Ice cream sandwiches take the bite out of summer
Living in the Colorado high country is pure joy. Baking in it isn’t. High altitude makes cookies spread in the pan, cakes fall, and few baked goods turn out as they do at sea level. This twice-monthly column presents recipes and tips to make baking in the mountains successful. Fun to make and fun to eat … that’s what these homemade ice-cream sandwiches are. They are a perfect dessert for a lazy summer day: Make the cookies in advance and, on the day you will serve the sandwiches, put out several kinds of ice cream (or even better, churn your own), and invite everyone to create their custom-made dessert. You can supply goodies to add to the ice cream – chopped nuts, crushed candy, or even liqueurs (a little Kahlua stirred into coffee ice cream is heavenly). Let the creations freeze during dinner and viola … You have a last course that delights one and all.The cookies are rich and chocolatey and no matter how long you freeze them, they stay slightly soft. This makes them an ideal partner for ice cream. The resulting sandwiches are really quite good – far better than the commercial variety.If they are stored at room temperature in an airtight container, the cookies can be made two days before spreading them with ice cream. They can also be frozen for several weeks. Once assembled, the ice-cream sandwiches can sit in the freezer for about a week.Vera Dawson lives in Summit County, where she bakes almost every day. Her recipes have been tested in her home kitchen and, whenever necessary, altered until they work at our altitude.
Homemade Ice Cream Sandwiches(Adjusted for altitudes between approximately 7,000 and 10,000 feet)Makes 9 sandwiches; you can double the recipe.Ingredients1/4 cup plus 2 tablespoons of flour1/4 cup plus 2 tablespoons of unsweetened cocoa powder1/4 teaspoon of baking soda, scant (slightly less)1/4 teaspoon salt6 tablespoons of unsalted butter, at room temperature
1/2 cup of granulated sugar1 large egg1/2 teaspoon of vanillaOne or more pints of ice cream: I used strawberry for the ones in the photograph. We also like coffee, vanilla, chocolate chip, caramel, and dulce de leche sandwiched between the chocolate cookies.Preheat the oven to 375 degrees, with a rack in the center position. Cover a baking sheet with parchment paper or Reynold’s Release nonstick aluminum foil. Do not grease the pan, the cookies may spread too much.Whisk the dry ingredients (flour, cocoa, salt, and baking soda) together in a bowl until thoroughly combined and without lumps.Using an electric mixer at medium high speed, beat the butter and sugar until pale and fluffy. This should take several minutes. Scrape down the bowl as needed.In a small bowl, combine the egg and vanilla. Add them to the butter and sugar and beat until the mixture is well blended.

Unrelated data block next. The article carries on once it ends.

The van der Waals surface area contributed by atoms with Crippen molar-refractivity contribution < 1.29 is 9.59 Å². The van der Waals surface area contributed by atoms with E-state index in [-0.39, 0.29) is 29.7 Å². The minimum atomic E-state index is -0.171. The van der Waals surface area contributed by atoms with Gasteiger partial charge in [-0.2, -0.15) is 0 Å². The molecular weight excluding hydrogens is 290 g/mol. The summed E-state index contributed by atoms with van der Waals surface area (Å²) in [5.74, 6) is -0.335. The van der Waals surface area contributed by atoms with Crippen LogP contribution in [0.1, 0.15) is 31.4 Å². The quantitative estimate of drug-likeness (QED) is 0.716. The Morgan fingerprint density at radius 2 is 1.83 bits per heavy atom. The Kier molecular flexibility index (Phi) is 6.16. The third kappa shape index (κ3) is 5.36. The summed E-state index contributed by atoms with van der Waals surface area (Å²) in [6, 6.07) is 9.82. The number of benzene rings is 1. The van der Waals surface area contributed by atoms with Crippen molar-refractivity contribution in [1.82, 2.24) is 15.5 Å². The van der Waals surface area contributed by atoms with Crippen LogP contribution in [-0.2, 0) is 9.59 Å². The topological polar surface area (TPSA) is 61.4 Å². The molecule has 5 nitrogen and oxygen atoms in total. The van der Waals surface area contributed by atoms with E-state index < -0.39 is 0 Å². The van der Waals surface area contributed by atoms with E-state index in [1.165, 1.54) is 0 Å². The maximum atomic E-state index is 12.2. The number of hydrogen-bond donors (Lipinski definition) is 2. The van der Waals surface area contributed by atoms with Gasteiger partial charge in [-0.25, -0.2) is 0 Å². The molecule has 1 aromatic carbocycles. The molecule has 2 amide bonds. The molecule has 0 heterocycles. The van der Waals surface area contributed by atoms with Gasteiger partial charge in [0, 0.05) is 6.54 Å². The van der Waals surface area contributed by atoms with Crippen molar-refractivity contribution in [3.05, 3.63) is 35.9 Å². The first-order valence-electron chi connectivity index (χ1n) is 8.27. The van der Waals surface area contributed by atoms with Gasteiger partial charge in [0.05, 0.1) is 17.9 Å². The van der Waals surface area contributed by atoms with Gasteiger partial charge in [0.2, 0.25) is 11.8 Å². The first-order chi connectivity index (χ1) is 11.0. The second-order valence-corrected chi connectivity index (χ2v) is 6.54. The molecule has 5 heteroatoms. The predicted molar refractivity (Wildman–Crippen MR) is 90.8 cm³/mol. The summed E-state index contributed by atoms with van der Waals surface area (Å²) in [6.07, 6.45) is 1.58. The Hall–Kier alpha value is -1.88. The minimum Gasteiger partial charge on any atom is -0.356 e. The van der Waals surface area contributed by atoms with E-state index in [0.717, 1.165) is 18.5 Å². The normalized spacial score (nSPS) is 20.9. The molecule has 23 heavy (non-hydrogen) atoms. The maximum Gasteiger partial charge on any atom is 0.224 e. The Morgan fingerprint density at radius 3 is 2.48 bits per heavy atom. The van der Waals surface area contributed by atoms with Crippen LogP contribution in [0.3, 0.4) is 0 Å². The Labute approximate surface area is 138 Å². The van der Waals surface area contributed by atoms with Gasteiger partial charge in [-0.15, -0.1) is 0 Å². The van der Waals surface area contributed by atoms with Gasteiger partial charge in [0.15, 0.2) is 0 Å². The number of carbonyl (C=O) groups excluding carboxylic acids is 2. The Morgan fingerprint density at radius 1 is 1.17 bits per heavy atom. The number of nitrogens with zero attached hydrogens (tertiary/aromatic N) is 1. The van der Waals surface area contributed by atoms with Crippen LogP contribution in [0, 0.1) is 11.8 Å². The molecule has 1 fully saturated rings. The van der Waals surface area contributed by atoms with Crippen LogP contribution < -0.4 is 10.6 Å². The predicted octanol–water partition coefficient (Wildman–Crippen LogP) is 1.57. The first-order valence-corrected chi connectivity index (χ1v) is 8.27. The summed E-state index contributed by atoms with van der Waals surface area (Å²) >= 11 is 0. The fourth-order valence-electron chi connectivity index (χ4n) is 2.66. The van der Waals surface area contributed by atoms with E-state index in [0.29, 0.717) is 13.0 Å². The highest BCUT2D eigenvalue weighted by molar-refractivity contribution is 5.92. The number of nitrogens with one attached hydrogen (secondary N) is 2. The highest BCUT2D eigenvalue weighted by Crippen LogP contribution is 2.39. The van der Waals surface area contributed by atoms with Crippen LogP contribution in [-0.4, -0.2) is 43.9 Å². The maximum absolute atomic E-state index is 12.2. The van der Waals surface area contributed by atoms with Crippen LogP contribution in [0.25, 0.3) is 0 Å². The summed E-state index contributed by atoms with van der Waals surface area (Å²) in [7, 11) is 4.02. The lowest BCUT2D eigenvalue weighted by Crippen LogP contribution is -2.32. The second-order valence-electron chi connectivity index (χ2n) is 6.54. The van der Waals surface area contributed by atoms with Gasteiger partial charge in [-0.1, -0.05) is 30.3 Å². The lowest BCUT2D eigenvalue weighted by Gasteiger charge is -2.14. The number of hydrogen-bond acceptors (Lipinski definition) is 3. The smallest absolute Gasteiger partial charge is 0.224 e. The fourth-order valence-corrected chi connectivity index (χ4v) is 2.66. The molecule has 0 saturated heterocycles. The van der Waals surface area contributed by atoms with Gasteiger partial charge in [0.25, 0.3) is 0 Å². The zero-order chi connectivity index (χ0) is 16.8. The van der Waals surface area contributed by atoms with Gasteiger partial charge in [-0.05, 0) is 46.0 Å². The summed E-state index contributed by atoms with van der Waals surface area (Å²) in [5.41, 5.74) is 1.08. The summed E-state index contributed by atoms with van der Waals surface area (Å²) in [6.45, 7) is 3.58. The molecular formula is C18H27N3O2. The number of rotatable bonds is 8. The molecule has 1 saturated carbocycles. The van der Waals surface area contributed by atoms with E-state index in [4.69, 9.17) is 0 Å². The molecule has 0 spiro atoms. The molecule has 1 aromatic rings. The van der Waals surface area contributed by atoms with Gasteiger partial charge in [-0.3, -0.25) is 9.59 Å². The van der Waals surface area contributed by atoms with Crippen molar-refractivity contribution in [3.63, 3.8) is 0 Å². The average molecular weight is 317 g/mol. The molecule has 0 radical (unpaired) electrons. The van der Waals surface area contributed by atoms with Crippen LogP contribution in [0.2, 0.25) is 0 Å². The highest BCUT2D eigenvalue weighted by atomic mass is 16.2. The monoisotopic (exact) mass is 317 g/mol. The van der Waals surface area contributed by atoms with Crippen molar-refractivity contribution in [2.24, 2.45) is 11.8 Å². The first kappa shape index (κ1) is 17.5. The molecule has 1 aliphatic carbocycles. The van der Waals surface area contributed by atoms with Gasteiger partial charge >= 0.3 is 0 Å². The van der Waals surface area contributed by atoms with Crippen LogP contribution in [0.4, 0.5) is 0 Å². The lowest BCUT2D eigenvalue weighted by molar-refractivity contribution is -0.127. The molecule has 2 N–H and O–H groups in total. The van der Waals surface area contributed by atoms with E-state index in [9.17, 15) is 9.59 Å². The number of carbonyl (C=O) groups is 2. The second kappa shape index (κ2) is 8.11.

Add the dry ingredients and mix only until combined. Don’t overmix or the cookies will be tough. The dough will be very soft, almost like frosting.Drop level tablespoons of the dough on the prepared baking sheet, spacing them about 2 inches apart. You will get about 18 cookies. Place in the oven and bake until the cookies are set and puffy. This takes about 14 minutes in my oven.Remove from the oven and set the baking sheet on a cooling rack. Cool the cookies on the sheet for about three to five minutes. Then, lifting them with a metal spatula, carefully place them directly on the rack to cool completely. When you are ready to assemble the sandwiches, soften the ice cream slightly, and place a scant quarter cup on the flat side of one of the cookies. Place a second cookie, flat side down, on the ice cream and press gently to spread it to the edges. If you are adding extras (nuts, candy, whatever), you can do it one of two ways: Place some of the softened ice cream in a bowl and stir them in before putting the mixture between the cookies. Or, if you want to use the extras as a layer in the sandwich, sprinkle them on top of the ice cream before adding the second cookie. Wrap each sandwich in plastic wrap and freeze them an hour or more before serving. Let them stand at room temperature for a few minutes to soften the ice cream a bit before eating them.This cookie recipe is a variation of one found in “The Gourmet Cookbook”.Contact Vera Dawson with your comments about the Life Is Sweet column or your baking questions at email@example.com
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